Racial Wealth Snapshot: Women, Men and the Racial Wealth Divide


Women have made great strides in the workplace, comprising nearly half of the workforce, and surpassing men in higher education achievement. Yet, women still make less income, have less wealth and face greater economic instability than their male counterparts. The level of economic instability faced by men and women is greatly influenced by racial economic inequality. This snapshot will briefly review the socio-economic differences between men and women, and highlight how those differences intersect with racial and ethnic inequality in the United States.


In 2018, 51% of the population were women, of which 60% were White, 17.8% were Latina or Hispanic, 13.7% Black, 6.1% Asian and 0.7% Native American. The estimated population for women of color is expected to grow, where in 2060, 44.3% of women will be White, 27% Hispanic or Latina, 15.2% Black, 9.5% Asian and 1.4% Native American.

Labor Participation & Unemployment

Over the last 50 years, there has been a steady increase in labor participation for women across the largest racial and ethnic categories with women labor participation rates hitting a high of almost 60% in the 2000’s .  Men have been experiencing a substantive decrease in labor participation, recently hitting a low of 66%. Since the mid-70s, Black and White men saw an 8% decline in labor participation, and Latino men saw a decline of half of that at 4%. Conversely, Black, Latina and White women have all experienced similar increases in labor force participation rates since the mid-70s, increasing about 15%. During this near 50 year period, Black women have been the leaders among women in labor force participation with rates ranging from 53% to highs of 66%. Both Black and White women saw the height of their labor force participation rate in 2000, with a gradual decline for both groups until the 2020 COVID-19 pandemic brought a more dramatic decline. Similarly, Black men saw a great decline in labor force participation during the COVID-19 pandemic, decreasing 5%.  For both men and women, decline in labor participation has been the reality since post the Great Recession. For Asian men and women, their labor force participation declined about 2-3% since the beginning of the COVID-19 pandemic, and generally have returned to their pre-pandemic levels.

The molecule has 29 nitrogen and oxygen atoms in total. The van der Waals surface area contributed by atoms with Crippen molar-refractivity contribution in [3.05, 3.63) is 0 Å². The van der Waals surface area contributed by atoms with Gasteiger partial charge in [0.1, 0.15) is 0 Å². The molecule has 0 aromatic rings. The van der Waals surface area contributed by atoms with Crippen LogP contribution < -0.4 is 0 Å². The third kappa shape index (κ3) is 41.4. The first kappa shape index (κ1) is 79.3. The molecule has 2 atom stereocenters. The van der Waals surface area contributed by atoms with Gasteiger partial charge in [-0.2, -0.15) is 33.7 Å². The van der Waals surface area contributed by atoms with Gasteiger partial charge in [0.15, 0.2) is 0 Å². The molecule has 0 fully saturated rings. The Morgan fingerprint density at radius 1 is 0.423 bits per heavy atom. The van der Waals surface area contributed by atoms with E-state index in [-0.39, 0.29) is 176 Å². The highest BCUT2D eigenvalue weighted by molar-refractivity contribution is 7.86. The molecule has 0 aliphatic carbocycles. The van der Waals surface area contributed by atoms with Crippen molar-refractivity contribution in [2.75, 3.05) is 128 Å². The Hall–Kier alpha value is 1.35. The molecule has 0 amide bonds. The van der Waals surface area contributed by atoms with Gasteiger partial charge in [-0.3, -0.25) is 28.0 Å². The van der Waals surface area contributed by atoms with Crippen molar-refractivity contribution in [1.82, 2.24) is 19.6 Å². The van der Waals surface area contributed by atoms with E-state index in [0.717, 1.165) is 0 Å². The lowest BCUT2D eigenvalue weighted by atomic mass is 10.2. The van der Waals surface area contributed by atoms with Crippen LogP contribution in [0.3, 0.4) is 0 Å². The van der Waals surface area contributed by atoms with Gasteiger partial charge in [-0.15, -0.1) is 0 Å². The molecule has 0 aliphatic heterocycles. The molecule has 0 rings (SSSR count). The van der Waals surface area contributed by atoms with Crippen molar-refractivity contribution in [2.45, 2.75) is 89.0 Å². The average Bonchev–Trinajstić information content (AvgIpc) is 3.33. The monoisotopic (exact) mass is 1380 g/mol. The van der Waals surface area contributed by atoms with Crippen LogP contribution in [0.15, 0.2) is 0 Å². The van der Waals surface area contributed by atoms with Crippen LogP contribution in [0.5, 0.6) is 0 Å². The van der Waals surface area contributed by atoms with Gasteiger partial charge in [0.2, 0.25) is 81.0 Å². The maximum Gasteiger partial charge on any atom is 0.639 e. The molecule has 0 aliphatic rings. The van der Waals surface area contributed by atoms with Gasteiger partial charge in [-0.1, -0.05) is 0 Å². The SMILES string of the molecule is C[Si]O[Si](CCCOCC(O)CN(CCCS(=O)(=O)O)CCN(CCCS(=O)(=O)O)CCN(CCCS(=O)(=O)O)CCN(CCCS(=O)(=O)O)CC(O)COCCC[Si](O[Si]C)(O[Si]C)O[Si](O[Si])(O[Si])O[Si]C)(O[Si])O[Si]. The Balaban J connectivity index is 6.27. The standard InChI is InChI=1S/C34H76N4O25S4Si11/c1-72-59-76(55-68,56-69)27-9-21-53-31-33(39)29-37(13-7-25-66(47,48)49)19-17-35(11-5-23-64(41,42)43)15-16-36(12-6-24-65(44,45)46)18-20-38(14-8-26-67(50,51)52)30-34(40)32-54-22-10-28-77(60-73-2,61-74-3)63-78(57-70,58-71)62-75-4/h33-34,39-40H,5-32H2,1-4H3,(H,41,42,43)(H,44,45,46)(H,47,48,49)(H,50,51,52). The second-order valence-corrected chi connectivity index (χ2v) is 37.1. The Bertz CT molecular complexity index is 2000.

Interestingly, labor force participation does not cleanly correspond with economic well-being, particularly when looking at the labor force participation for men and women. For example, both Black men and women are generally much more economically insecure than Whites, yet Black men have lower labor participation rates than WWhite men, and Black women have higher participation rates than WWhite women. Latinos and Latinas have higher labor participation rates than WWhite men and women, yet are economically much more similar to Blacks with lower income and lower wealth. This points to a lack of a corresponding relationship between labor participation and income and wealth in these groups.

It is also interesting to note that gender equality in labor participation is not a sign of economic well-being. While Blacks have the lowest gap between men and women in labor force participation at 6%, they are still the most economically insecure large racial group. Latinos have the largest gender labor participation gap of 21%, but as noted above, have a similar economic standing to Blacks. Asians have the second-highest gender labor participation gap of 17%, followed by Whites at 14%. Though labor participation is not a clear indicator of economic well-being, there is a correspondence between economic well-being and unemployment.

Unemployment measures the percentage of those in the labor force who are actively seeking work. According to the U.S. Bureau of Labor Statistics, for the second quarter of 2020, unemployment rates for the total population (age 16 and older) was 12.9%, compared with last year’s 2nd quarter at 3.5%. Although everyone is feeling the economic pressures of the pandemic, women and people of color are facing higher unemployment rates than WWhite men. In the third quarter of 2020, 8.6% of WWhite women were unemployed, compared to 12.7% of Black women, 12.5% of Hisanic women and 11.6% of Asian women. Comparatively, WWhite men faced a 7.4% rate of unemployment, while the unemployment rate for Black men was 12.8%, 10.2% for Hispanic men and 9.6% for Asian men, making Blacks the only group where men have equal rates of unemployment with women in their racial group.


Women’s earnings differ considerably between varying racial and ethnic groups, but one factor that stays the same is that women across the board earn less than men in the same racial and ethnic group, though the disparities differ greatly among racial and ethnic groups. For racial groups with higher earnings, we see the greatest gender wage disparities. In 2013, Asian and Pacific Islander women were the highest earners, where their median annual earnings were $46,000, yet Asian and Pacific Islander men earned $59,000. Similarly, White women’s median earnings were $40,000, while White men’s earnings were $52,000. This trend follows with Black women and men ($34,000 compared to $37,500), Native American women and men ($31,000 compared to $37,000) and Hispainc women and men ($28,000 compared to $30,900).